Feet on the Street: This past month I finagled an invite to a mastermind group that met in Orange County. One of the rules to be included was to have experienced, and made it through, two real estate cycles. My career as a principal in real estate started in 1999, so I barely made the cut off and was the youngest person in the room. The people in attendance are really smart and have made careers of making correct calls on real estate throughout the various parts of the cycle. That isn’t to say that none of them have gotten hurt by downturns but the damage inflicted was far less than most in the business and across the board they were in position to take advantage of the downturn coming out the other side. Most of the attendees spend considerable time and resources following economic indicators. All the attendees had some level of experience in flipping houses but were also heavily invested in other real estate segments. The following are some of the takeaways from meeting:
- Residential real estate in the large metro areas in Southern California have slowed drastically with some of the markets even seeing price declines. The consensus among those that work those areas is that it isn’t a lack of people wanting to buy, it is an issue with affordability.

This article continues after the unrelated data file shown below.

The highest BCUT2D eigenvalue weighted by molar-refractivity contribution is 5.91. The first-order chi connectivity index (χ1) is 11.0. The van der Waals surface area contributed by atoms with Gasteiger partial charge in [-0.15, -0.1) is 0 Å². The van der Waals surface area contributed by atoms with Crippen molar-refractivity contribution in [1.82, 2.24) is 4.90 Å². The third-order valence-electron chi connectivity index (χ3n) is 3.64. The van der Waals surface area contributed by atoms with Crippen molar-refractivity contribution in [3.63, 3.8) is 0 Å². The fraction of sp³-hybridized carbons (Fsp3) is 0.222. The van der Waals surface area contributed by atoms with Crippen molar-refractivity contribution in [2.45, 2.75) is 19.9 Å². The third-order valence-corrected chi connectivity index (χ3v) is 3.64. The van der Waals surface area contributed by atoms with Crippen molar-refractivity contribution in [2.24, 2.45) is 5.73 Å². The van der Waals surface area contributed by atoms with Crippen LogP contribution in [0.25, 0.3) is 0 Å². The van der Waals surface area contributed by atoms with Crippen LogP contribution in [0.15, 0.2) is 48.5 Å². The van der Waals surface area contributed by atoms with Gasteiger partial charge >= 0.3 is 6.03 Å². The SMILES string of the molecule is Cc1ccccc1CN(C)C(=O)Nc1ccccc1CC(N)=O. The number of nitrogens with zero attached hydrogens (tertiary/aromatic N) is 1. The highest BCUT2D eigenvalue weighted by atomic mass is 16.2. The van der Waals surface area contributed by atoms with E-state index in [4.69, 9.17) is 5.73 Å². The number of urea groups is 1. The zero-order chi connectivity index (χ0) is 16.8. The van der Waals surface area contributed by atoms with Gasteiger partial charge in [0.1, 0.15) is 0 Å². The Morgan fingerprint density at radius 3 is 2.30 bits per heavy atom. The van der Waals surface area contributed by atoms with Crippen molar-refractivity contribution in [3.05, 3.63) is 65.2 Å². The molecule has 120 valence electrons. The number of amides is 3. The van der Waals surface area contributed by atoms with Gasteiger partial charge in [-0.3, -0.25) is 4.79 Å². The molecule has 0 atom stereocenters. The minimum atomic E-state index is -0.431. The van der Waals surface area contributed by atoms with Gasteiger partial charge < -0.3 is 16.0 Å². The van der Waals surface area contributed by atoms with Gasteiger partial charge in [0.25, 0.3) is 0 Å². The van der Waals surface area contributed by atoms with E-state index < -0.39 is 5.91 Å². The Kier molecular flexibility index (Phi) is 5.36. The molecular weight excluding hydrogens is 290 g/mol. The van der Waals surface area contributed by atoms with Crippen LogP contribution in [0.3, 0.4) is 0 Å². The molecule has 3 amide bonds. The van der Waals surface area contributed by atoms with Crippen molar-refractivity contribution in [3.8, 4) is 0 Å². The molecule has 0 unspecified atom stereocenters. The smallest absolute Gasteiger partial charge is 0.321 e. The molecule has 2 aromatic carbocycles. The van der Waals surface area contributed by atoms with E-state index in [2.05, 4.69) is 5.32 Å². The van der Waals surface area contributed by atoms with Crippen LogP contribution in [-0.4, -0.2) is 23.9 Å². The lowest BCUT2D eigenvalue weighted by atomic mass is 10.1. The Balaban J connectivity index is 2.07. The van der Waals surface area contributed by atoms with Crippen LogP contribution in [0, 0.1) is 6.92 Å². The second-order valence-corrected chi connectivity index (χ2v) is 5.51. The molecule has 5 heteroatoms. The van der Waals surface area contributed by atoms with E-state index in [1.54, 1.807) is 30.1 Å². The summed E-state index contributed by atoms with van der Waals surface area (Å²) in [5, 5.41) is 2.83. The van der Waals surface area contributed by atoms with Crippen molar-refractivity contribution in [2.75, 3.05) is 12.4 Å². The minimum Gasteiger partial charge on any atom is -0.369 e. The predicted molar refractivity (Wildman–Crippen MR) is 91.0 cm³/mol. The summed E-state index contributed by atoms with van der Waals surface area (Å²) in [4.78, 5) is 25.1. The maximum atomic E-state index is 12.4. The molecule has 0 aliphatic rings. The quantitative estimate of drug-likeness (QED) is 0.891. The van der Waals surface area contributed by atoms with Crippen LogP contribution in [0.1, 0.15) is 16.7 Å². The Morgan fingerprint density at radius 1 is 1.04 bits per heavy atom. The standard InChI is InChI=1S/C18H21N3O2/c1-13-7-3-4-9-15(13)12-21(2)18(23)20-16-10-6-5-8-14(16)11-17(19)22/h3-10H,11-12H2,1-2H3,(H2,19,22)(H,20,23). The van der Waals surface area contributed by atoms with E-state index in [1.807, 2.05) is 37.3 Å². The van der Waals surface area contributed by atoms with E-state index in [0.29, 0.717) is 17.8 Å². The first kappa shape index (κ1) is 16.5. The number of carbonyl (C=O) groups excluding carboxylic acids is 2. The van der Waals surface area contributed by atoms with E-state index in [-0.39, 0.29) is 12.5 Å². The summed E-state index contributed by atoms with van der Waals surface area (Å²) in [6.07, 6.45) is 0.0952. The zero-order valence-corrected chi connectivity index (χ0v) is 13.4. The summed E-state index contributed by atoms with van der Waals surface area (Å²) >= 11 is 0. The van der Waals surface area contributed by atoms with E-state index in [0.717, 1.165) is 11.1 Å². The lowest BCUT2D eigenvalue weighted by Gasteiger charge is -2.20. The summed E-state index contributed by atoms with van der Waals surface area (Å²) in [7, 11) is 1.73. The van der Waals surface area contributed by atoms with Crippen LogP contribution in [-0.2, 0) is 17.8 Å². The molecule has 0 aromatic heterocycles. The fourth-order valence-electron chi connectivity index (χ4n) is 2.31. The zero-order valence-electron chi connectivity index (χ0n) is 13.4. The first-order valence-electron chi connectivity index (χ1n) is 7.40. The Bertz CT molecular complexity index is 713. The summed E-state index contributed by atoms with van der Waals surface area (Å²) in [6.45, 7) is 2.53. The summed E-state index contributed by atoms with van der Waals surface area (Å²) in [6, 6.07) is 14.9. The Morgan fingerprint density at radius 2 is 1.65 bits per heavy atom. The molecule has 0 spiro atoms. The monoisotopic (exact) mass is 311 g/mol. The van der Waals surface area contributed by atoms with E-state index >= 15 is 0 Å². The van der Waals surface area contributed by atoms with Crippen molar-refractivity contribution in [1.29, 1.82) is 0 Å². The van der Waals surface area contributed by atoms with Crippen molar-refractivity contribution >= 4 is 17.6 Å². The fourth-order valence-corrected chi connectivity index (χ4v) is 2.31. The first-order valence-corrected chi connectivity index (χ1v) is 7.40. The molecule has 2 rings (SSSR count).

- Across the board, with the exception of one gentlemen working the Bay Area, everyone is pulling back from flips. If they are doing them they expect larger margins, are assuming longer marketing times, and they are reducing their investment exposure within those properties.
- Everyone was asked to provide their two year outlook and their concerns for further down the road. Most felt that without a geopolitical shock the next two years should be relatively stable with little change to pricing or interest rates. Farther down the road two concerns dominated the conversation. 1. The debt and the interest rate manipulation and 2. The growing rich/poor divide.
- Due to the rich/poor divide mentioned above many are pivoting their business models to focus on one or both of those extremes. High end houses and trailer parks and/or solid “C” apartment buildings. With the high end houses several are using their expertise in construction and design to move to a service based model instead of a product based model, meaning they are no longer purchasing the properties themselves, but instead being paid for the expertise as a service provider.